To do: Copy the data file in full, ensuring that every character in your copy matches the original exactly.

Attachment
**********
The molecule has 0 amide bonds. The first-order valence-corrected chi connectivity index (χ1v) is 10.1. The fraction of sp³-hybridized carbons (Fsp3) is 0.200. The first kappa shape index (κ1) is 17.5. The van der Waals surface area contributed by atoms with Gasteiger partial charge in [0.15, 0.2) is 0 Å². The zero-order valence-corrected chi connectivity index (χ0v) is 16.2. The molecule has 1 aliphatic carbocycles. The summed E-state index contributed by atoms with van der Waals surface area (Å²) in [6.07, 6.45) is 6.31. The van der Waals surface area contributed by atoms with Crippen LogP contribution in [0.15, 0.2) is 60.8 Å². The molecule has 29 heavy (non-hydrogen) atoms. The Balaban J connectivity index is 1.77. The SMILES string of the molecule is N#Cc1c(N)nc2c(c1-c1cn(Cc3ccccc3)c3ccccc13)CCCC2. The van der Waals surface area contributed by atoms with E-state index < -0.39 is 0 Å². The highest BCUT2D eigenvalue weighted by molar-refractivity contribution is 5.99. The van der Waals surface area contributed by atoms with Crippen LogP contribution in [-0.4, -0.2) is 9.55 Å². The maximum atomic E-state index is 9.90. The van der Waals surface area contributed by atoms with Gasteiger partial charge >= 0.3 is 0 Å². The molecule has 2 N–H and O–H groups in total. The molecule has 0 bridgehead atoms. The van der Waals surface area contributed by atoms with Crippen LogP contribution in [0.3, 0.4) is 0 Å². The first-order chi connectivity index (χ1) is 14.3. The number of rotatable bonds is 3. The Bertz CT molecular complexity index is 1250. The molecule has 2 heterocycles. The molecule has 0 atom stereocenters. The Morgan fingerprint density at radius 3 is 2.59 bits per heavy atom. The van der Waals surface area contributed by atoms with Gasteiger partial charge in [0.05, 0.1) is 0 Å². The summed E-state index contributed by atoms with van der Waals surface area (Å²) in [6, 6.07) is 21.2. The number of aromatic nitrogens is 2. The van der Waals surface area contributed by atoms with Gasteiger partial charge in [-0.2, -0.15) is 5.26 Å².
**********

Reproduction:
The molecule has 0 amide bonds. The first-order valence-corrected chi connectivity index (χ1v) is 10.1. The fraction of sp³-hybridized carbons (Fsp3) is 0.200. The first kappa shape index (κ1) is 17.5. The van der Waals surface area contributed by atoms with Gasteiger partial charge in [0.15, 0.2) is 0 Å². The zero-order valence-corrected chi connectivity index (χ0v) is 16.2. The molecule has 1 aliphatic carbocycles. The summed E-state index contributed by atoms with van der Waals surface area (Å²) in [6.07, 6.45) is 6.31. The van der Waals surface area contributed by atoms with Crippen LogP contribution in [0.15, 0.2) is 60.8 Å². The molecule has 29 heavy (non-hydrogen) atoms. The Balaban J connectivity index is 1.77. The SMILES string of the molecule is N#Cc1c(N)nc2c(c1-c1cn(Cc3ccccc3)c3ccccc13)CCCC2. The van der Waals surface area contributed by atoms with E-state index < -0.39 is 0 Å². The highest BCUT2D eigenvalue weighted by molar-refractivity contribution is 5.99. The van der Waals surface area contributed by atoms with Crippen LogP contribution in [-0.4, -0.2) is 9.55 Å². The maximum atomic E-state index is 9.90. The van der Waals surface area contributed by atoms with Gasteiger partial charge >= 0.3 is 0 Å². The molecule has 2 N–H and O–H groups in total. The molecule has 0 bridgehead atoms. The van der Waals surface area contributed by atoms with Crippen LogP contribution in [0.3, 0.4) is 0 Å². The first-order chi connectivity index (χ1) is 14.3. The number of rotatable bonds is 3. The Bertz CT molecular complexity index is 1250. The molecule has 2 heterocycles. The molecule has 0 atom stereocenters. The Morgan fingerprint density at radius 3 is 2.59 bits per heavy atom. The van der Waals surface area contributed by atoms with Gasteiger partial charge in [0.05, 0.1) is 0 Å². The summed E-state index contributed by atoms with van der Waals surface area (Å²) in [6, 6.07) is 21.2. The number of aromatic nitrogens is 2. The van der Waals surface area contributed by atoms with Gasteiger partial charge in [-0.2, -0.15) is 5.26 Å².